Egypt arrests former lawmaker for smuggling antiquities | Inquirer News
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Egypt arrests former lawmaker for smuggling antiquities

/ 06:31 AM June 25, 2021
Egypt arrests former lawmaker for smuggling antiquities

FILE PHOTO: Tourists hire camel guides, some mask-clad, near the Great Pyramid of Khufu (Cheops) at the Giza Pyramids necropolis on the southwestern outskirts of the Egyptian capital Cairo on July 1, 2020, as the archaeological site reopens while the country eases restrictions put in place due to the COVID-19 coronavirus pandemic. (Photo by Khaled DESOUKI / AFP)

CairoEgypt Egyptian police arrested Thursday a former lawmaker and others on charges of illegal excavation and smuggling of 201 Pharaonic, Greek and Roman artifacts, an interior ministry statement said.

Security agencies “arrested a criminal gang headed by a person, who was previously charged in four cases, for illegally excavating sites nationwide… with the aim of smuggling and selling antiquities,” it said.

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A 5-minute video accompanying the statement listed the looted relics found in the men’s possession including “two wooden tablets engraved with hieroglyphics, 36 different statues of various lengths… 52 copper coins believed to be from the Greek and Roman periods… three black basalt plates.”

The flamboyant ex-MP, who was a member of former autocrat Hosni Mubarak’s now-dissolved party, had appeared in local media claiming to have dabbled in black magic and exorcisms.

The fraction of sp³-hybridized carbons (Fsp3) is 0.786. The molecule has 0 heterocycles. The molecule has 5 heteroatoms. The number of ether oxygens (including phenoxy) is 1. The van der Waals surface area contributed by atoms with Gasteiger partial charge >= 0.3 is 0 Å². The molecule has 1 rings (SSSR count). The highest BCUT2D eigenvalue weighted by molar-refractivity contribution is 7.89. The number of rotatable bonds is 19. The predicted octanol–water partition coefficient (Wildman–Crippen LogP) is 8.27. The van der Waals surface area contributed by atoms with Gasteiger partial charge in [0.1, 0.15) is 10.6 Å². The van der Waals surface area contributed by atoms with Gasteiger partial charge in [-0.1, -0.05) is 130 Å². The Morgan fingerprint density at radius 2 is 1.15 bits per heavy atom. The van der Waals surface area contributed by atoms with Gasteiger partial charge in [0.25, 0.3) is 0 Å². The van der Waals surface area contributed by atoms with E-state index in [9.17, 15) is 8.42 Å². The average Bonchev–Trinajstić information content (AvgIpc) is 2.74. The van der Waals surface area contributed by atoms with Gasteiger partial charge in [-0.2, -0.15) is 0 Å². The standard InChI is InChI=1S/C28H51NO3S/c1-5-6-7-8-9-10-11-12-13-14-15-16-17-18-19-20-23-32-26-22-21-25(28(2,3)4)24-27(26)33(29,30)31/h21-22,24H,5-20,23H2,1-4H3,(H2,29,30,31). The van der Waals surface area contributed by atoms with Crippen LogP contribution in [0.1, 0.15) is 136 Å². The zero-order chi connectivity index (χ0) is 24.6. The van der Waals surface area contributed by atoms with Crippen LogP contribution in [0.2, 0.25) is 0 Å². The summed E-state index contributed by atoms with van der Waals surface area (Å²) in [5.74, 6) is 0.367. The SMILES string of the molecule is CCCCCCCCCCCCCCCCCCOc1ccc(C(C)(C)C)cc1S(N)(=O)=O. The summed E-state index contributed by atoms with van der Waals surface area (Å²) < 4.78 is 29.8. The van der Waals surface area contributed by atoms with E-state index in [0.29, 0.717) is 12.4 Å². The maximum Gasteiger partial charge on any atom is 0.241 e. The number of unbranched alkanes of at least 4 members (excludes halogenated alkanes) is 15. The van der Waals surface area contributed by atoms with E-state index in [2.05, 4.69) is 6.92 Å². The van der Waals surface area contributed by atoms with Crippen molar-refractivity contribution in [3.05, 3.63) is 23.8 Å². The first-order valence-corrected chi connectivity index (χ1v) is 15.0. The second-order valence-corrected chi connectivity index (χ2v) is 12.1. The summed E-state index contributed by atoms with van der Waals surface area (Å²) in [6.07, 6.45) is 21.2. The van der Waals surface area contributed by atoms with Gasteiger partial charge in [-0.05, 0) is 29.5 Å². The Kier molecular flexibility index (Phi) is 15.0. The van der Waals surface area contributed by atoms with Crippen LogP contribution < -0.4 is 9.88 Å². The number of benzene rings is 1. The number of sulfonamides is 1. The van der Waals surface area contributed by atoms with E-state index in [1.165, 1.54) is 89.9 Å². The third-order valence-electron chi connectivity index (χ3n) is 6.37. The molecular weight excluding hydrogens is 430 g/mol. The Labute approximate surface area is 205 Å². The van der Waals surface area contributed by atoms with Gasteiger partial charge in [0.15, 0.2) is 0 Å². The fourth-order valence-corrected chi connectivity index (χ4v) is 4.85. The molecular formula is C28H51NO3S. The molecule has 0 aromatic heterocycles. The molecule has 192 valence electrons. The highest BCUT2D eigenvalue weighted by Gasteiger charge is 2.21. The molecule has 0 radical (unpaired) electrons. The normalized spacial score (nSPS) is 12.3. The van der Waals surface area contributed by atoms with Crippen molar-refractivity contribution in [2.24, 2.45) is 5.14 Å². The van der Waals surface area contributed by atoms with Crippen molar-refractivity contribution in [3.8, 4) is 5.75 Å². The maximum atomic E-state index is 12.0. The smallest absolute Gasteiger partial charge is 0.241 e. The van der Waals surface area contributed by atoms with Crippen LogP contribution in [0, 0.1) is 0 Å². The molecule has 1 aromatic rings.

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Smuggling antiquities in Egypt carries a life imprisonment sentence and hefty fines.

On Wednesday, Egypt’s public prosecutor said in a statement that Cairo recovered nearly 115 stolen artifacts from Paris after a two-year operation collaborating with French judicial authorities.

Although the statement did not specify the full contents of the trove, an accompanying 15-minute video showed Egypt’s Supreme Council of Antiquities chief Mostafa Waziri explaining some of the artifacts dating back to “the ancient Egyptian civilization across various periods.”

These included Pharaonic busts, a gold-tinged statuette of Amenhotep III, and a small colorful golden coffin of the ancient sky god Horus, as well as pottery.

Cairo has announced several major new archaeological discoveries in recent years, hoping to revive a vital tourism sector battered by a 2011 uprising, insurgent attacks, and the coronavirus pandemic.

Egyptian authorities regularly unveil new discoveries and finds, sometimes without waiting for opinions and scientific analysis from archaeologists and experts.

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TAGS: antiquities, archaeology, artifacts, Crime, Egypt, Police, Smuggling
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